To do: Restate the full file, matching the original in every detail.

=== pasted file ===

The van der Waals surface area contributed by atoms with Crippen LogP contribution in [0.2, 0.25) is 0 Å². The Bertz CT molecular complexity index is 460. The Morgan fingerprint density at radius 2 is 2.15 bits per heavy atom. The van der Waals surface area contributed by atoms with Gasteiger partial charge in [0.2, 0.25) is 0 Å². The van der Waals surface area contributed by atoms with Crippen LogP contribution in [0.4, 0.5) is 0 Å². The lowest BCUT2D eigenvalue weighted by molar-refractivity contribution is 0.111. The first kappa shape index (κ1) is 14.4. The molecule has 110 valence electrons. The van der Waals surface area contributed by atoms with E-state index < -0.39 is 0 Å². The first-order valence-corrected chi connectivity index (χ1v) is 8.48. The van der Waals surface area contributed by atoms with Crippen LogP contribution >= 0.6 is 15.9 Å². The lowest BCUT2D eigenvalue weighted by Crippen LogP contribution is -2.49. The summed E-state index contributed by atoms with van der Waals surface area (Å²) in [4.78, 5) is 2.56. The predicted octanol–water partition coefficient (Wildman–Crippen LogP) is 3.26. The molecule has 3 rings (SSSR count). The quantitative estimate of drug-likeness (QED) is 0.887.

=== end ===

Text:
The van der Waals surface area contributed by atoms with Crippen LogP contribution in [0.2, 0.25) is 0 Å². The Bertz CT molecular complexity index is 460. The Morgan fingerprint density at radius 2 is 2.15 bits per heavy atom. The van der Waals surface area contributed by atoms with Gasteiger partial charge in [0.2, 0.25) is 0 Å². The van der Waals surface area contributed by atoms with Crippen LogP contribution in [0.4, 0.5) is 0 Å². The lowest BCUT2D eigenvalue weighted by molar-refractivity contribution is 0.111. The first kappa shape index (κ1) is 14.4. The molecule has 110 valence electrons. The van der Waals surface area contributed by atoms with E-state index < -0.39 is 0 Å². The first-order valence-corrected chi connectivity index (χ1v) is 8.48. The van der Waals surface area contributed by atoms with Crippen LogP contribution >= 0.6 is 15.9 Å². The lowest BCUT2D eigenvalue weighted by Crippen LogP contribution is -2.49. The summed E-state index contributed by atoms with van der Waals surface area (Å²) in [4.78, 5) is 2.56. The predicted octanol–water partition coefficient (Wildman–Crippen LogP) is 3.26. The molecule has 3 rings (SSSR count). The quantitative estimate of drug-likeness (QED) is 0.887.